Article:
This is not to say that there were no problems or deficiencies. There were plenty, they are serious and they should be exposed and corrected. That is what a strong and healthy democracy does. There may have been mistakes on the part of the leadership of Israel as well. Nevertheless, none of this should, in anyway, detract from the overwhelming military victory in this battle or diminish the extent of the resolve and tenacity shown by the Israeli soldiers and the Israeli public over the past month.

Supporters of Israel are welcomed to raise concerns, but should not be carried away with unfounded hysteria that plays into the hands of the enemies of liberty and freedom. We in Israel will make the necessary amends. We realize there is a long fight before us. We understand, as Winston Churchill said, that this was just "the end of the beginning".

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Commentary on Post-Ceasefire Israel
Arlene Kushner

Friday night a commando unit from Sayeret Matkal (General Staff Reconnaissance Unit) executed an operation in Baalbek, in the Bakaa Valley; the IDF says it thwarted the transfer of weapons from Syria to Hezbollah. One officer was killed and two others were wounded.

Israel says such operations will continue until the terms of Resolution 1701 are upheld and the rearming of Hezbollah is prevented by Lebanon. Of course we know this isn't going to happen. And we also know that Israel is, in the main, pulling out of Lebanon, even as the evidence stares us in the face that the resolution is going to be ignored left and right.

With enormous predictability, Kofi Annan has protested that we've broken the ceasefire. No, came our answer, this is self-defense and in accord with the resolution calling for the rearming of Hezbollah to be prevented.

And Lebanon has said that unless the UN takes action against Israel for doing this, they may have to stop deployment of their forces into the south.


How long will it take before we turn around and go back into Lebanon?

Israeli Intelligence indicates that Hezbollah is interested in keeping the ceasefire for now, in order to have time to rearm. (As I've described previously, this strongly resembles a hudna.) Apparently Hezbollah is allowing the Lebanese army to deploy in certain parts of south Lebanon and keeping it out of other parts it wants to retain for its own use.

A senior IDF officer (unnamed) gave a statement to The New York Times on Friday: "If we will see that Hezbollah is rearming itself and running southern Lebanon, I believe the next round is coming."


PM Olmert has reportedly told the cabinet that he would oppose troops for the new UNIFIL force from countries that have diplomatic relations with Israel. That would exclude just about the only nations currently willing to participate: the Muslim nations of Indonesia, Malaysia and Bangladesh. Europe has been just a tad slow.

While the resolution does not give Israel veto-power, it does say that the force should coordinate its activities with the government of Lebanon and the government of Israel. Foreign Ministry spokesman Mark Regev explained: The UN cease-fire resolution does not explicitly give Israel authority to block countries from joining the peacekeeping mission, but it does say the force should "coordinate its activities . . . with the government of Lebanon and government of Israel. Foreign Ministry spokesman Mark Regev explained: "Israel believes that it's best that we have the ability to be able to communicate with the international forces. As a practical matter, we would have a problem if the international forces don't have the ability to talk to us."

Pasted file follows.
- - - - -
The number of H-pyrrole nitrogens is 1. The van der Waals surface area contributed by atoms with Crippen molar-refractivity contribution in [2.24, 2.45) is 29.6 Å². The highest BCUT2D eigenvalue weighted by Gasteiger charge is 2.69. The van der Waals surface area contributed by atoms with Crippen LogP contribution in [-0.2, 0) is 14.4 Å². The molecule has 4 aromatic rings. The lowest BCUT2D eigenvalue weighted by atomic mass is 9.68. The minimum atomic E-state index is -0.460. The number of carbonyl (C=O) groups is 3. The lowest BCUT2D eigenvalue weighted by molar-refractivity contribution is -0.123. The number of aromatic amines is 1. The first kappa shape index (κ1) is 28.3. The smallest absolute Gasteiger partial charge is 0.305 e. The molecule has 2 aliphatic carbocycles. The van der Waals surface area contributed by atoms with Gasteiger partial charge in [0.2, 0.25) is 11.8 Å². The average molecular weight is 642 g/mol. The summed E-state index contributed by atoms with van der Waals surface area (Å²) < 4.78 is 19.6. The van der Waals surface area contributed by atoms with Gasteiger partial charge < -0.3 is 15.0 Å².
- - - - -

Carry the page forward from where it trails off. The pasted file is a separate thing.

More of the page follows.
We'll have to watch this one . . .


Haim Ramon has resigned as Minister of Justice.


Ehud Olmert, seeing the political handwriting on the wall, has set aside his "convergence" plan. He's doing this out of absolute political necessity, but it seems to me that were he to see the smallest opening for reviving it, he would rush to do so. Put simply, I do not trust him: He's tabling this, not abandoning it.

Says analyst Anshel Pfeffer, in today's Post: "The decision represents more than a mere change of emphasis for this administration . . . He has forsaken his great vision.

"As a distinguished graduate of the 'never admit you're wrong, never apologize' school of politics, Olmert isn't about to say that there was anything flawed with the plan or with his steadfast insistence on going full-speed ahead with it. He merely believes that it's all a matter of timing . . .

Well, then, seems to me it's time to get him out of office before he brings this back!


Yuval Diskin, head of Shabak (General Security Service), told the Cabinet today that "the intensification of terror infrastructure in Gaza is a strategic problem which, if not treated properly, will result in a reality just like in Lebanon."

"[The] Philadelphi Route is breached, and recently a number of tons of explosives and hundreds of weapons have entered. Recently, USD 1.5 million has been smuggled in through Rafah by the Hamas Agriculture Ministry, and terror experts have also entered." He recommended reviewing all agreements on the passages, which he said "are ineffective in actuality under Egyptian monitoring."

The presence of these weapons, brought in since the "disengagement" a year ago, is hardly news to those of us who have been watching this. The question now is one of whether we'll act preemptively, or end up with a major battle on our hands, by virtue of neglect, a la Lebanon.

Then, of course, there's another question: In the face of this overwhelming evidence, how, HOW, could Olmert still think that unilaterally pulling out of Judea-Samaria could possibly be a good idea.

And there's more: "In Judea and Samaria Hezbollah is smuggling in money in large sums and encouraging terrorist attacks against Israel. Nasrallah is perceived as a national hero among terror organizations, and they are attempting to learn from him. They understand the power of the antitank missile and guerilla fighting, as using underground bunkers."

Heaven help us to get smart enough to help ourselves.